Other information might be things you are doing anyway, like sending an individual email to your customer. How will you make sure that this is in your CRM? Will you need to send the email from inside your CRM? Or do they have an add-in for your email system that will send it over?

And how about meetings? Will you be setting them up within the CRM? But how will that link to your calendar so you don’t double-book yourself? Do you need to send booking polls or have a “book a call with me” feature? Some CRMs can sync appointments with your calendar. Others will have these polling or booking features. Others will be able to link to external products like Calendly.

Sales information is often a very important and valuable part of customer information. What products are they interested in? What products have they bought? How much have they spent? Over what time? But if you are capturing and storing your sales information elsewhere, like a payment or accounting system, it may not be easy to consider by customer. You can re-think where you create your invoice and move it into your CRM, but often the information needs to end up with accounting eventually! Does your CRM let you link automatically with your existing accounting or payments software to share this information effectively?

And then there is information that might be specific to the business that you run.

  • Do you have a membership? You might want your CRM to capture key member activities such as when they log in, what resources they download. If you have this along with the other things above you can start to build a picture of the profile of a member that stays or one that goes. Do they always stay if they log on immediately after they join? Or if they access particular resources? If you know this, you can follow up the customers that don’t in a different way to encourage them.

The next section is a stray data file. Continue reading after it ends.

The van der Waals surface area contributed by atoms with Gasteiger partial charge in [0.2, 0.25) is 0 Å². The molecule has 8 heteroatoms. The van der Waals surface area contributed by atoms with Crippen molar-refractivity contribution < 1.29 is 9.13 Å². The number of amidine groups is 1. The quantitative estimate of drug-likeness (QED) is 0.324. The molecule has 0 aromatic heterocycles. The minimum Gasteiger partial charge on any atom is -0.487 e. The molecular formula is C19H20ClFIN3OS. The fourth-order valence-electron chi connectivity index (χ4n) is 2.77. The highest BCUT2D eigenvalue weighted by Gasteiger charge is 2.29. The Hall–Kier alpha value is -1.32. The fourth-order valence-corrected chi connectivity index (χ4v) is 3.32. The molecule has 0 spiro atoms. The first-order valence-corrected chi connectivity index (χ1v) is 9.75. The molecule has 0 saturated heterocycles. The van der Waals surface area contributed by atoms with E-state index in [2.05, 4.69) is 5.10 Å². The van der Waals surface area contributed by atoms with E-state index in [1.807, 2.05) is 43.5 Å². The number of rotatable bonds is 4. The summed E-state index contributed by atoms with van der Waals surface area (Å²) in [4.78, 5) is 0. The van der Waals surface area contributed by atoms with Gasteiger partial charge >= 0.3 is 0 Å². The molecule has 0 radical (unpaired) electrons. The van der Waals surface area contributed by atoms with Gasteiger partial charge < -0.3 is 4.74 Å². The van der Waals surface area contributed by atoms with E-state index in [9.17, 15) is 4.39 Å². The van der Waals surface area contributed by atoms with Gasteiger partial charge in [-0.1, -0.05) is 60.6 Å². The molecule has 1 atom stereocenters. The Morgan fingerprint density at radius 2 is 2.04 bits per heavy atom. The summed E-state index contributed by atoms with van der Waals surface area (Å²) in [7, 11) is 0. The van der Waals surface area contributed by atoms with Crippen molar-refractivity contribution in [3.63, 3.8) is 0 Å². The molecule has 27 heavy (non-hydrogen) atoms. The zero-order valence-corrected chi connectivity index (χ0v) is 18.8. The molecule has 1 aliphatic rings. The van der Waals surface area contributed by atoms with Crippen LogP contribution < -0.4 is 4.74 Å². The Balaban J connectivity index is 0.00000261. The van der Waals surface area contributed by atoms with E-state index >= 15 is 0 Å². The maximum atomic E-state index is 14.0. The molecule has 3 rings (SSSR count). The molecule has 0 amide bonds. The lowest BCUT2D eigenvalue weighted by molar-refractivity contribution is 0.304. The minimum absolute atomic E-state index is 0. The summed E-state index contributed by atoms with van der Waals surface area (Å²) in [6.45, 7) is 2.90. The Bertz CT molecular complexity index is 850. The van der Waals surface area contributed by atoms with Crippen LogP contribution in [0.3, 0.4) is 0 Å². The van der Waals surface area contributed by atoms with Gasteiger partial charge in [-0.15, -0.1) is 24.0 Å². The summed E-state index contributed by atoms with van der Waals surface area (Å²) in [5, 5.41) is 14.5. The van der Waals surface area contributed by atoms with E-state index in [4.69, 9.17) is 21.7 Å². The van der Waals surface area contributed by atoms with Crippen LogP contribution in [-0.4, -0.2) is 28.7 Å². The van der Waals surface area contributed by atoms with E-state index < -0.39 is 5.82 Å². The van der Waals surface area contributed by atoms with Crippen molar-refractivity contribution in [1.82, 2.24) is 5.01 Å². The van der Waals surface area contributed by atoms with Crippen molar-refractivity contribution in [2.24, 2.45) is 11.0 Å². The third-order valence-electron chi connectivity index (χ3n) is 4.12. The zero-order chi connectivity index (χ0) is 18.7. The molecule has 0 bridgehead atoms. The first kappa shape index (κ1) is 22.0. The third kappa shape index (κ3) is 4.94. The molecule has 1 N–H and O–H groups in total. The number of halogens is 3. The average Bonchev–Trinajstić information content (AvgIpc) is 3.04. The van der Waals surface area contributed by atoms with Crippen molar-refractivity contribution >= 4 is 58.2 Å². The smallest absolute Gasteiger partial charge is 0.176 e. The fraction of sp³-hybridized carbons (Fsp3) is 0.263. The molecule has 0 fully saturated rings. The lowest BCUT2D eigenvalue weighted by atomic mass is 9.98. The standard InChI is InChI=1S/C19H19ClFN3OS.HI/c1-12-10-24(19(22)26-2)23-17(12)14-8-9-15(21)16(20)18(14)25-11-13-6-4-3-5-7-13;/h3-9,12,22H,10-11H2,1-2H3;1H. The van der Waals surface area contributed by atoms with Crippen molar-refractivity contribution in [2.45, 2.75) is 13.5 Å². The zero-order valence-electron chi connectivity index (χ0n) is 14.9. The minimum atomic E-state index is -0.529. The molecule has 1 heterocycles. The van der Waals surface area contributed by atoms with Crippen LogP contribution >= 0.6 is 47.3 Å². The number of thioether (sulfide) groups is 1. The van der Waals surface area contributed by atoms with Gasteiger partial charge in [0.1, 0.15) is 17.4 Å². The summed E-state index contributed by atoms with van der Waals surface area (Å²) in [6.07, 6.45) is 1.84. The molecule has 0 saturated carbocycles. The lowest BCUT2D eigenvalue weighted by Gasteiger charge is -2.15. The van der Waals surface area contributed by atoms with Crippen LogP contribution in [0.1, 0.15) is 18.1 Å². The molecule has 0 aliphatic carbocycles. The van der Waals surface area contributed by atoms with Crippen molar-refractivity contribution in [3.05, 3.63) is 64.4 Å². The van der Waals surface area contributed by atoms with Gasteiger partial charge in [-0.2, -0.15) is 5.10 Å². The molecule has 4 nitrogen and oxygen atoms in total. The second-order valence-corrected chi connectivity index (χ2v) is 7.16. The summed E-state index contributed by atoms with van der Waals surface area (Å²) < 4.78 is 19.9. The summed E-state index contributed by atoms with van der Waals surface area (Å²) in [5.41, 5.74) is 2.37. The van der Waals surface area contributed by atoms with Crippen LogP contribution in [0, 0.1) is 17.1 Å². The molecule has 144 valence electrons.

• Do you sell physical or virtual products? Tracking customer behaviour and sales patterns can help you learn about likely customer behaviour and implement cross-sell and up-sell strategies. Just look at Amazon to see how this works!
  • Do you sell online courses? You might be able to use your CRM to help you communicate effectively through the sales and course delivery, and use the cross-sell and up-sell ideas. When a participant completes a certain module, you could offer additional resources? When they complete a program, are you ready to offer the next course in their learning sequence?
  • Are you a consultant? You can track agreements; some CRMs even help you with templates and online signature capture. And if you have ongoing service agreements like retainers, you can ensure that your CRM is reminding you (and your customers!) about regular activities and renewals.

A CRM can only give you back what you feed it. Are you worried about the nutritional composition of your CRM’s data diet? Or perhaps you are putting nothing in at all and your CRM is getting starved out of existence. Please book a call if you want some insights into your specific situation.